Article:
Novikov, Nikolai Ivanovich
Novikov, Nikolai Ivanovich(nyĭkəlī` ēvä`nəvĭch nô`vēkəf), 1744–1818, Russian journalist and publisher. In 1769, with the Drone, he started the vogue of the satirical magazine modeled on Addison's Spectator. This and subsequent journals were halted by Catherine II in 1774 because of their sharp attacks on serious social injustice. He published several other short-lived satirical journals and huge numbers of books designed to spread enlightenment at a modest price, and again was stopped by imperial order. Novikov was imprisoned (1792–96) for affiliation with the Freemasons. Released a broken man, he retired to study mysticism in seclusion.
Novikov, Nikolai Ivanovich
Born Apr. 27 (May 8), 1744, on the family estate Tikhvinskoe-Avdot’ino, near the village (now city) of Bronnitsy, near Moscow; died there July 31 (Aug. 12), 1818. Russian representative of the Enlightenment; writer, journalist, and publisher.
Novikov studied from 1755 to 1760 at Moscow University’s Gymnasium for the nobility. He then served in the Izmailovskii Regiment. From 1767 he worked for the Legislative Commission, which was set up to draft a new code of laws. His work on the commission played an important role in the formation of his Enlightenment views and in his opposition to serfdom.
After the commission was dissolved in 1769, Novikov published the satirical journals Truten’ (The Drone), Pustomelia (The Tattler; 1770), Zhivopisets (The Painter), and Koshelek (The Purse; 1774), in which he included his own works under various pseudonyms, including Pravduliubov. In these works he angrily denounced advocates of serfdom and government officials from the dvorianstvo and sympathetically portrayed peasants—the “feeders of society.” Conducting polemics in Truten’ with the journal published by Catherine II, Vsiakaia Vsiachina (All Sorts of Things), Novikov affirmed the need for serious social satire and exposed the empress’s hypocritical game of playing the “enlightened monarch.” Of particular success was the journal Zhivopisets, in which he printed the antiserfdom “Letter to Fallaley” and “A Fragment of a Journey”; artistically these were his most significant works. (Novikov’s authorship of these works has been disputed by some scholars.)
Novikov considered one of his most important tasks to be the struggle for a national basis for Russian culture—a struggle against the nobility’s worship of all things foreign. He published the book Attempt at a Historical Dictionary of Russian Writers (1772), ancient works on Russian history (Ancient Russian Library, 1773–75), and Russia’s first philosophical journal, Utren-nii svet (Morning Light; 1777–80). In 1777 he began publishing Sankt-Peterburgskie uchenye vedomosti (The St. Petersburg Scholarly Gazette), the first Russian journal of critical bibliography.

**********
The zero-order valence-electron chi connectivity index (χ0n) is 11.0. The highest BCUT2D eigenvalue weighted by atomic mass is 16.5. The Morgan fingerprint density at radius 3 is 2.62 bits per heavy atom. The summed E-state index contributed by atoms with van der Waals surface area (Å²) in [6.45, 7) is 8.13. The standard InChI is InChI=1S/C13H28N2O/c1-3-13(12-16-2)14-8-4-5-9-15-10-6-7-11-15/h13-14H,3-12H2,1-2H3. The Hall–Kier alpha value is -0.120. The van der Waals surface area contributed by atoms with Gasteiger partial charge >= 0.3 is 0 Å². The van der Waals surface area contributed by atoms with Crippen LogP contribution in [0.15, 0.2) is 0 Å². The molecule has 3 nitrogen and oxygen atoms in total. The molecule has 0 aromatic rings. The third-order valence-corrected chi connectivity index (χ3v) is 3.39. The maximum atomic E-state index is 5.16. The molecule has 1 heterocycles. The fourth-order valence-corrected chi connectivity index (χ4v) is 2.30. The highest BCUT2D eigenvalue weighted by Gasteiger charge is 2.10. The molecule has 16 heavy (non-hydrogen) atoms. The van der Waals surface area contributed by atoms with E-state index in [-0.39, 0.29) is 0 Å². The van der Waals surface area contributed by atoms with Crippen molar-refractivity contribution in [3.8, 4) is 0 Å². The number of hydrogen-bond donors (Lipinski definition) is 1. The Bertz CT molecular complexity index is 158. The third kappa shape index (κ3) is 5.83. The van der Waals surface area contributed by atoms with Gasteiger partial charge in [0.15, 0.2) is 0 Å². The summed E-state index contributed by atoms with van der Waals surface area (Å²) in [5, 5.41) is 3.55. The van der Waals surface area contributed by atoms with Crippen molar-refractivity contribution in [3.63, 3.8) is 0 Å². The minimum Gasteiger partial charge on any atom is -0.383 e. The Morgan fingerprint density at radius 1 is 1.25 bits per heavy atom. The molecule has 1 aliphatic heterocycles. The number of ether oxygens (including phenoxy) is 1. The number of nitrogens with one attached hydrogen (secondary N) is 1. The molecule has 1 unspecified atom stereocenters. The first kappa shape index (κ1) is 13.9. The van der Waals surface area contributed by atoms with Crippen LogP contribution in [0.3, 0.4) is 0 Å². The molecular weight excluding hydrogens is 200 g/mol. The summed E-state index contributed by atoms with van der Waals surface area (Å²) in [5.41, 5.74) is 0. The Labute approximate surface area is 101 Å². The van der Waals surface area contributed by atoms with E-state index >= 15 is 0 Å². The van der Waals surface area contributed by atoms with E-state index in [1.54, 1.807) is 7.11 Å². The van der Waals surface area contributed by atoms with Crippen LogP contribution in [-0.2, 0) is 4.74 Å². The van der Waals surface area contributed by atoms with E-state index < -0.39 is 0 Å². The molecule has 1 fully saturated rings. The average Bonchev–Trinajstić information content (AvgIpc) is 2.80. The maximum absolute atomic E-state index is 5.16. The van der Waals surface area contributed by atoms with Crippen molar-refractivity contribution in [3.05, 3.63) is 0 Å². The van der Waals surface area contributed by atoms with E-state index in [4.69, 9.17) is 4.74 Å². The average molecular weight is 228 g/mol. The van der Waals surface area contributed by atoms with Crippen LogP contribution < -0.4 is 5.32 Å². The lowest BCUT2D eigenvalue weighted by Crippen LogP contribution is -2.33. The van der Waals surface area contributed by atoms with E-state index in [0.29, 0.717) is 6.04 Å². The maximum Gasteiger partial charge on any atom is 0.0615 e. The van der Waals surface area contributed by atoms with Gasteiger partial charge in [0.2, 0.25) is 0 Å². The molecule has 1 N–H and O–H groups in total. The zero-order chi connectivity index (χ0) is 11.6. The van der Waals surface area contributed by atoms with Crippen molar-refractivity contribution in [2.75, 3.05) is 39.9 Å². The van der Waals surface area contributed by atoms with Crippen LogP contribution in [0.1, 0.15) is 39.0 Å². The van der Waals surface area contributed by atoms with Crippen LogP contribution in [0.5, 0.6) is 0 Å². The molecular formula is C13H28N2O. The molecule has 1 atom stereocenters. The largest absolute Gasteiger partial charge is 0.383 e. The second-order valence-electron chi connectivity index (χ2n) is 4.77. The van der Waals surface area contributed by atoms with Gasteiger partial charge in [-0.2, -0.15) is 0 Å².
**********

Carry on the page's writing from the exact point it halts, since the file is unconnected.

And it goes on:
In the period of reaction after the crushing of the Peasant War of 1773–75 under the leadership of E. I. Pugachev, Novikov joined a Masonic lodge. While sharing the Masonic Utopian belief in the possibility of the moral reeducation of people corrupted by serfdom, he kept aloof from the mystical strivings of the “brothers” and sought to use the Masonic order and its financial resources for educational purposes—for the extensive development of book publishing. Having signed a ten-year lease for the university printing press in Moscow, where he moved in 1779, Novikov created the Typographic Company, which had two additional presses. He published numerous periodicals, including the newspaper Moskovskie vedomosti (The Moscow Gazette; 1779–89), the journal Moskovskoe ezhemesiachnoe izdanie (The Moscow Monthly Publication; 1781), the periodical Gorod-skaia i derevenskaia biblioteka (Town and Country Library; 1782–86), and the first journal in Russia for children, Detskoe chtenie (Children’s Reading; 1785–89). He also printed textbooks and books in various fields of knowledge. Literary and theoretical works by representatives of the Enlightenment, including D. Diderot, J. J. Rousseau, and G. E. Lessing, occupied a special place among the works he printed. He published nearly one-third of all books published in Russia during these years. Novikov organized book selling in 16 Russian cities and opened a library with a reading room in Moscow. With the income from book sales he created two schools for children of the raznochintsy (intellectuals of no definite class), as well as a free pharmacy in Moscow. He also used his income to provide assistance to peasants who had suffered in the 1787 famine. During this period he continued his literary work, writing the cycle of satirical short stories entitled Russian Proverbs (1782); he also authored philosophical, economic, and pedagogical works. In 1792 he was arrested and sentenced, without a trial, to 15 years in the Shlis-sel’burg Fortress. He was freed in 1796 under Paul I but without permission to continue his earlier activities.
Novikov’s contribution to the development of Russian literature and social thought was highly valued by A. S. Pushkin, the Decembrists, V. G. Belinskii, A. I. Herzen, N. G. Chernyshev-skii, N. A. Dobroliubov, and G. V. Plekhanov.
WORKSIzbr. soch. Moscow-Leningrad, 1951.
Satiricheskie zhurnaly N. I. Novikova. Moscow-Leningrad, 1951.
REFERENCESSvetlov, L. B. Izdatel’skaia deiatel’nost’ N. I. Novikova. [Moscow] 1946.
Makogonenko, G. P. Nikolai Novikov i russkoe prosveshchenie XVIII v. Moscow-Leningrad, 1952.
Blagoi, D. D. “Satiricheskie zhurnaly 1769–1774 gg. N. I. Novikova.” In his book Istoriia russkoi literatury XVIII v., 3rd ed. Moscow, 1955.
Zapadov, A. V. “Zhurnalist, izdatel’ i pisatel’.” In the collection Kniga, fasc. 17. Moscow, 1968.
G. P. MAKOGONENKO